Here comes at how great the JavaScript library I am talking about is. Just look at the hero code next:

// do a single animation      
   function animateManual(target,off){
           
   var title = document.getElementById('fdet');                
    new Effect.Parallel([
    new Effect.Move('fdet', 
	{x:0,mode:'absolute',transition: Effect.Transitions.full}), 
    new Effect.Appear('fdet',{duration:0.1, from:0, to:0.9}),       
    new Effect.Move('fdet', {x:30,mode:'absolute',
		transition: Effect.Transitions.reverse}),
    new Effect.Move('imgArrow', {x:off,y:0,mode:'absolute',
		transition: Effect.Transitions.linear})],
    {duration:0.4,beforeStart:function(){document.getElementById
		('descText').innerText=Mtext[target]; 
    document.getElementById('desImg').src = 'images/imgEmpty.png';},
    afterFinish:function(){document.getElementById('desImg').src = 
		'images/img'+target+'.png';}});    
    
    
    switch(target){
     case 0:
        document.getElementById('img0').src='images/sil_.jpg';
     break;
     
     case 1:
        document.getElementById('img1').src='images/scri_.jpg';
     break;
     
     case 2:
         document.getElementById('img2').src='images/mic_.jpg';
     break;
    }  
       
  document.getElementById('_currentActive').value = target;         
   }

That's it!! All the magic is done here.

This function takes two arguments:

  • target: is the index that gives the supposed to show text and animated description image beside it.
  • off: is the arrow left value where arrow must move to it.

Effect.Parallel: You can think of it as a scene or starboard in Silverlight but written from down up with JavaScript.

This Effect takes array of sub effects and can take options like what you see in the code. For further reading about this, you can check the library. I will go on talking about the code.

The parallel effect runs so many effects at the same time.

First, I need to move the description animated area down the links to the right and while doing that, I need to hide it so the user will see the new text and the blank image comes from the right to the left.

So I use effect.move to move the div to the start point where left=0..!! Yes, that is the start point not the right one cause while there I will use an effect that is being governed by a mathematical function already built inside the JavaScript library. To see all the option motions (Transitions) for the Effect.Move, please check reverse transition.

Then make the appear effect to make it like a movie trailer. Then move the arrow div to the desired place. Note that the parallel makes all this for you all at the same time. Really cool, isn't it?

One of the nicest things is that I have the ability for the JavaScript code to be executed before or after an effect.

With this, I could be able to change the down blank moving image to the target link descriptive one on the right time.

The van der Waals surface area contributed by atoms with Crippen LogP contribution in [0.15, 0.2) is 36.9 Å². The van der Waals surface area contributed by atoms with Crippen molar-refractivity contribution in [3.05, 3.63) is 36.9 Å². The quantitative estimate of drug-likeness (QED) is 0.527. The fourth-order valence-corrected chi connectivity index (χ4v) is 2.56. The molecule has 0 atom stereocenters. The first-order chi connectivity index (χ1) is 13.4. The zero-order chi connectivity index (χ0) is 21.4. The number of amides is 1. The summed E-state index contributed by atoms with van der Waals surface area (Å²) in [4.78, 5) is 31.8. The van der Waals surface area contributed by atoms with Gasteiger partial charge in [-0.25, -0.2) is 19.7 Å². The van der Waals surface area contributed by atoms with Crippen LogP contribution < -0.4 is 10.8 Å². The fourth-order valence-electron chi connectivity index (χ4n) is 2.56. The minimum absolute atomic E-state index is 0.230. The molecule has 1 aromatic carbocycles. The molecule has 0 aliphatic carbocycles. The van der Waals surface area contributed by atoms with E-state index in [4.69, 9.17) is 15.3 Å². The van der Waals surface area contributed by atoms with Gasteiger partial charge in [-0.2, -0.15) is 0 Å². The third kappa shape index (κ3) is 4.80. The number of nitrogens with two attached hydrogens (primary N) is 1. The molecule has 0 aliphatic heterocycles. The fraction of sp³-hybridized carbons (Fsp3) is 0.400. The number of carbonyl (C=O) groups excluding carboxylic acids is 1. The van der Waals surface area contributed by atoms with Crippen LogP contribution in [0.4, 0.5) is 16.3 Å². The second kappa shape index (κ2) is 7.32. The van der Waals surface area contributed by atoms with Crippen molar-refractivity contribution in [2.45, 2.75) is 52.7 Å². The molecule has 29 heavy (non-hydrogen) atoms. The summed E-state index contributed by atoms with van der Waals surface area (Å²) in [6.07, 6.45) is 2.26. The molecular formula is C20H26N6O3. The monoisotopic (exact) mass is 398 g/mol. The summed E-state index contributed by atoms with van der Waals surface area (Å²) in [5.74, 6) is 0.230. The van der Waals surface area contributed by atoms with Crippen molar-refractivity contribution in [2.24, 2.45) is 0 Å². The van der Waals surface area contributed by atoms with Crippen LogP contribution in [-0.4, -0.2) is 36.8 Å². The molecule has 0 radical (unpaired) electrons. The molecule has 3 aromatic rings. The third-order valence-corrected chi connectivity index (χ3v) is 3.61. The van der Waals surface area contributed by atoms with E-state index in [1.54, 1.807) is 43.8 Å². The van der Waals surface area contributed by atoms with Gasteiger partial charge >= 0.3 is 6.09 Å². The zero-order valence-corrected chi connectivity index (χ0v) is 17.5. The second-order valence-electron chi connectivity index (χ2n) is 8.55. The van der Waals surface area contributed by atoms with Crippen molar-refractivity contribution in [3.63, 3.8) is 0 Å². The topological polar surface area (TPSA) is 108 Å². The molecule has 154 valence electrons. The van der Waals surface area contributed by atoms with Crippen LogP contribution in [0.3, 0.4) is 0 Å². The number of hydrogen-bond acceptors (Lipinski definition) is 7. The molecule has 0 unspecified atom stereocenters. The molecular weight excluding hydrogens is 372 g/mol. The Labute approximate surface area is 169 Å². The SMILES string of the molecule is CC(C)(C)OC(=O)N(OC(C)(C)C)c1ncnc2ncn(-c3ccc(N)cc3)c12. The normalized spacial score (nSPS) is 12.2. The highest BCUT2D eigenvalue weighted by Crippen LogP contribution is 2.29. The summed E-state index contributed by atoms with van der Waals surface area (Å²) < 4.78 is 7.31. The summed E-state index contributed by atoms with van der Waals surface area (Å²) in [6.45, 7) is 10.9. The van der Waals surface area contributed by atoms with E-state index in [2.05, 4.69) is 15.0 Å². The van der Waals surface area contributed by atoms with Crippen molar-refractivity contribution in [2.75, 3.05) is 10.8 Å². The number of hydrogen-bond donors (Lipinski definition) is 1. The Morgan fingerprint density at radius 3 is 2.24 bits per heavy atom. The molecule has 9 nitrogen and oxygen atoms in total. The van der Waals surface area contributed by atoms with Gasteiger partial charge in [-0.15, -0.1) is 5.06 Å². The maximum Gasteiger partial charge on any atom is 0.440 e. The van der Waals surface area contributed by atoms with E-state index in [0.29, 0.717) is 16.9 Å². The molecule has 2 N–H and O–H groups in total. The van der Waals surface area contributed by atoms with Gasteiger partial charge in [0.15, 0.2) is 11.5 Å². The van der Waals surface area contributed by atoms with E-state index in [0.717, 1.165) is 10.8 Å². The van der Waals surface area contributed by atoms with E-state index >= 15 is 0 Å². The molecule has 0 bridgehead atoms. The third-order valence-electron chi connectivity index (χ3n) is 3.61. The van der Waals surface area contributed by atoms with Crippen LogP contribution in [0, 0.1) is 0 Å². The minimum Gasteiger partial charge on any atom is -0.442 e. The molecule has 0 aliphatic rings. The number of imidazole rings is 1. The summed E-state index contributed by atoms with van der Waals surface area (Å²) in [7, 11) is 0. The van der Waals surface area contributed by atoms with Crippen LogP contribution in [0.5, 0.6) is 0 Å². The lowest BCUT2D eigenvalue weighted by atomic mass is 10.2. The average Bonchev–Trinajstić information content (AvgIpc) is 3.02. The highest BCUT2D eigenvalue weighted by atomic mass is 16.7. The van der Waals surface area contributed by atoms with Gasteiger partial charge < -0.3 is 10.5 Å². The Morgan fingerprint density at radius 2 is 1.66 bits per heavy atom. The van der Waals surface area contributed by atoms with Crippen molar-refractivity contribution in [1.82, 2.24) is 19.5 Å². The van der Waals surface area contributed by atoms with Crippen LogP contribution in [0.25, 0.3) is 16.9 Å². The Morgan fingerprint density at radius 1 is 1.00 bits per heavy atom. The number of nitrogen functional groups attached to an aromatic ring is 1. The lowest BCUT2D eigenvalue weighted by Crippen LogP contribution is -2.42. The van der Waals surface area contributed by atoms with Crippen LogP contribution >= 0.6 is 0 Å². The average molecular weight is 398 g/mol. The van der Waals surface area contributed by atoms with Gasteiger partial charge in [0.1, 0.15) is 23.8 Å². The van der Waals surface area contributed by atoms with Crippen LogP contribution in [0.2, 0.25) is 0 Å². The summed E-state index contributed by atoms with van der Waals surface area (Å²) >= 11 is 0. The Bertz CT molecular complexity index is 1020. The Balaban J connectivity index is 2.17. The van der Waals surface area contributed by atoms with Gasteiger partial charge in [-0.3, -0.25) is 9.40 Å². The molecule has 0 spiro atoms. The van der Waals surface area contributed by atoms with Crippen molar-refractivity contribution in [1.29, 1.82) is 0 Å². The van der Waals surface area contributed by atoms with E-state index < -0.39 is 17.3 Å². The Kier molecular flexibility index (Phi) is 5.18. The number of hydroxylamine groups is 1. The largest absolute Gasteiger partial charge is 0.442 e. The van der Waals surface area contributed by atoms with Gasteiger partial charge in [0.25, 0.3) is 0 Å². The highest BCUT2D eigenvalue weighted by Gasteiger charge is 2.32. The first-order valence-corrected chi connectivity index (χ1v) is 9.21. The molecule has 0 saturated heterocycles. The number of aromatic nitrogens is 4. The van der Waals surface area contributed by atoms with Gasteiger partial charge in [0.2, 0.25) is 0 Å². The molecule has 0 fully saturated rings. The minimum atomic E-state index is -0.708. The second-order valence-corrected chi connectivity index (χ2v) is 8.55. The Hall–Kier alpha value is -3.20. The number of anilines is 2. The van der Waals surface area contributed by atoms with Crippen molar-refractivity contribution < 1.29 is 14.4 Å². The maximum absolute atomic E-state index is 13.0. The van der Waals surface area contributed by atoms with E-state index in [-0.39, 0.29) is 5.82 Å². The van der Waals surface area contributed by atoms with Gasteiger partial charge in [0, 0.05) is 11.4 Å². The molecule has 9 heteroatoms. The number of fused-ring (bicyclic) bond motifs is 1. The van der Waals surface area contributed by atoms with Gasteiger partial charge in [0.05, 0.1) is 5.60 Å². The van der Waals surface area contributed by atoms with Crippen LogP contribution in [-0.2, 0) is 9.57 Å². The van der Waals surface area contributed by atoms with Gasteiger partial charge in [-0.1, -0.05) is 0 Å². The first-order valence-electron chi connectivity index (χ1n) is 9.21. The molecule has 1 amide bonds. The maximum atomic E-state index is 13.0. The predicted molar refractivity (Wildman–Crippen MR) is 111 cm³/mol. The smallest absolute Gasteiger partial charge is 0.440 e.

Finally, we ask ourselves where exactly to put the call to the functions? The answer is on mouseover of li elements I call the animateManual function. For the div that has the ul, I call the function doAutoAnimate() and stopAutoAnimate() on mouseover and mouseout events. So when the user puts the mouse on the ul, the auto animation stops and the animateManual will be called because surely the user will be on one of the li elements.

On onmouseout, I want to do exactly the same like the Silverlight nice animation by running the autoanimation back.

The last thing to say is that I want page load to the animation to start from the starting point so in the image loading function, I called the manual animation directly to have an immediate move to the start point of animation and called the autoanimated function to let the autoanimation starts after x secs, so it will work by itself non stop unless the user is with her/his mouse on the bar.

Finally, I want to say thank you to the geniuses at Microsoft for the great efforts, stand up hats down to the great script genius programmer behind the JavaScript library I used.

For all of you out there that got tears like me when seeing the nice Silverlight bar and want to have one just like it, but don't have Silverlight support with your host, I hope I could turn your crying reasons to something else ...Smile | :) Thanks all for taking the time to read.

Note: I was not looking at how to make JavaScript code more neat or graphics. I was just running after a very very nice animation bar.

History

  • Uploaded the source code again to meet the reported no source file bug.

License

This article, along with any associated source code and files, is licensed under The Code Project Open License (CPOL)

About the Author

matrix_resident
Web Developer
Egypt Egypt
.net developer

Comments and Discussions

 
QuestionSource code contains no files? PinmemberMember 26095195-Jan-09 23:19 
AnswerRe: Source code contains no files? Pinmembermatrix_resident6-Jan-09 0:16